All of these methods will return a new DefaultHttpDestination.Builder instance, which is pre-configured with all properties of the given DestinationProperties. If the fromDestination method is used with an instance of DefaultHttpDestination, further details will be copied, such as the manually added HTTP headers and DestinationHeaderProviders. The same is true for the toBuilder method.


In the following example, we are retrieving a destination using the DestinationAccessor API.

We would like to add a new header to the destination, but we don't want to lose any of the existing headers. Therefore, we are using the DefaultHttpDestination#fromDestination method like so:

Destination existingDestination = DestinationAccessor.getDestination("my-destination");
new Header("X-My-Header", "MyHeaderValue")

DefaultHttpDestination enhancedDestination = DefaultHttpDestination.fromDestination(existingDestination)
.header(new Header("My-New-Header", "MyNewHeaderValue"))

new Header("X-My-Header", "MyHeaderValue"),
new Header("My-New-Header", "MyNewHeaderValue")

As a result, our enhancedDestination will contain all headers from the existingDestination and the new My-New-Header header.

Please note the behavior of adding individual headers and adding individual header providers. Also, pay attention to potentially shared state between the existingDestination and the enhancedDestination.

Adding Individual Headers

Individual headers can be added via the header(Header) and header(String, String) methods. In either case, the newly added header is only added to the list of all headers. It will not override any existing header with the same name.

Adding Individual Header Providers

The headerProviders(DestinationHeaderProvider...) method allows you to add as many DestinationHeaderProviders to the DefaultHttpDestination instance as you wish. Once again, existing header providers will not be overridden.

Using mTLS

The DefaultHttpDestination can be configured to use the BTP CF Instance Identity by using SecurityConfigurationStrategy.FROM_PLATFORM.
SecurityConfigurationStrategy.FROM_DESTINATION, on the other hand, derives the security configuration from the destination properties.

About HeaderProviders

A DestinationHeaderProvider is a simple, yet powerful way of adding HTTP headers to a DefaultHttpDestination.

The interface defines just a single method:

List<Header> getHeaders( DestinationRequestContext requestContext );

If attached to a DefaultHttpDestination, this method will be called whenever the DefaultHttpDestination is collecting its HTTP headers (i.e. whenever the DefaultHttpDestination#getHeaders() method is called).

The DestinationHeaderProvider implementation hereby gets an instance of DestinationRequestContext, which provides access to the current request URI and the destination. Thus, the implementation gets full access to all properties of the calling DefaultHttpDestination instance and can, therefore, decide whether and which HTTP headers it wants to add.

Infinite Loop

Calling the HttpDestination#getHeaders() method within a DestinationHeaderProvider implementation will result in an infinite loop and, therefore, a StackOverflowError.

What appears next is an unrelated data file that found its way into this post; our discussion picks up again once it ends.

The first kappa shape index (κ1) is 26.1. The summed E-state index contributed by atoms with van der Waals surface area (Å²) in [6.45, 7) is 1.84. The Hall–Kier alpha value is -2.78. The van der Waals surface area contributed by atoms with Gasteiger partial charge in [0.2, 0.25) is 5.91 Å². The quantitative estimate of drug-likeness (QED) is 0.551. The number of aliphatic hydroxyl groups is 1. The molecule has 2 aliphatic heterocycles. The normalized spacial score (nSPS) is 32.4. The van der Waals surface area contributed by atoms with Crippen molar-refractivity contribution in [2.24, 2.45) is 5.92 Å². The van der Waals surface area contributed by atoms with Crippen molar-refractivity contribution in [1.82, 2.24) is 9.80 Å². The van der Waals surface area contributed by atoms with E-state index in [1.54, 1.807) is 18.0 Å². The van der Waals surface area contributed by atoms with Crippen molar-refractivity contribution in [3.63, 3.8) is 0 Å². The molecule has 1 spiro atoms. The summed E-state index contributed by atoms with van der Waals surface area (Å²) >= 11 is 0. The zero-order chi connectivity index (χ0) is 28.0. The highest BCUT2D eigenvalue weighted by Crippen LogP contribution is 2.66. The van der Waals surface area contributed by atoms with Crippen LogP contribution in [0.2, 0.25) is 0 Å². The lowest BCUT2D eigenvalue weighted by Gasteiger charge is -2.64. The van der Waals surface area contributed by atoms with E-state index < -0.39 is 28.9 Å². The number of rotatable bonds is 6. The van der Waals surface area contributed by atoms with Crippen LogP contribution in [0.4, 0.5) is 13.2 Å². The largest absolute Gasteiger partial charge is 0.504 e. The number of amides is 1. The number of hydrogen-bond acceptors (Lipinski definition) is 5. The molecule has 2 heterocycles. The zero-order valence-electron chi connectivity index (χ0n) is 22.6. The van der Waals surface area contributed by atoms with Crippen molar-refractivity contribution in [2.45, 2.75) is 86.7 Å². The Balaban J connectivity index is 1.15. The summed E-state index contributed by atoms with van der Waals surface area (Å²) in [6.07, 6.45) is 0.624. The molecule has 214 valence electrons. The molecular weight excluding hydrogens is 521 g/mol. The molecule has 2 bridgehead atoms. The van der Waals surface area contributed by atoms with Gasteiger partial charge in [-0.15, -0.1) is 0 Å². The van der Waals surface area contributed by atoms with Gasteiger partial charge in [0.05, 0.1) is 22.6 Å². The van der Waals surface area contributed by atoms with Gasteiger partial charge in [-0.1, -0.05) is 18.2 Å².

Adding Static Header Providers

In some scenarios, there are certain HTTP headers that should always be sent to a destination, regardless of the request.

Adding these headers to each and every DefaultHttpDestination is not only cumbersome but also error-prone. So instead of doing that, the DefaultHttpDestination uses the Service Locator Pattern to find DestinationHeaderProvider implementations on the classpath and adds them automatically.


Lets assume you would like to always send a special X-My-Header header to all remote systems your application is communicating with.

To do so, you would first create a DestinationHeaderProvider implementation that adds the header to any destination:


class MyHeaderProvider implements DestinationHeaderProvider {
public List<Header> getHeaders(@Nonnull DestinationRequestContext requestContext) {
return Collections.singletonList(new Header("X-My-Header", "MyHeaderValue"));

The above code is as simple as it gets. It will always add a static value ("MyHeaderValue") to every DefaultHttpDestination.

Of course, in a real application, the logic might be a bit more complex. To cope with that, the DestinationRequestContext provides access to the current request URI and the destination. That way, you could implement a more complex logic that adds different values to different destinations or decides to not add any headers, if some special condition is met.

Lastly, you would still need to make use of the Service Locator Pattern to register your DestinationHeaderProvider implementation.
For that, you need to create a file called in the src/main/resources/META-INF/services folder of your application. This file must contain the fully qualified name of your DestinationHeaderProvider implementation.
In this example, the content should be

The result should look like this:

(your application root)
├── pom.xml
└── src
└── main
└── java
├── com
│ ... (truncated)
└── resources
└── services

Special Header Providers

The SAP Cloud SDK comes with a set of DestinationHeaderProviders that are automatically added to any DefaultHttpDestination instance.

The ErpDestinationHeaderProvider is part of the cloudplatform-connectivity artifact and, therefore, will always be added to any DefaultHttpDestination instance.
It provides the following headers:

  • The sap-client header, iff the DefaultHttpDestination contains a sap-client property.
  • The sap-language header.
    • If the DefaultHttpDestination contains a property called cloudsdk.dynamicSapLanguage with value true, the LocaleAccessor will be used to determine the current locale.
    • Otherwise, if there is a sap-language property, its value will be used.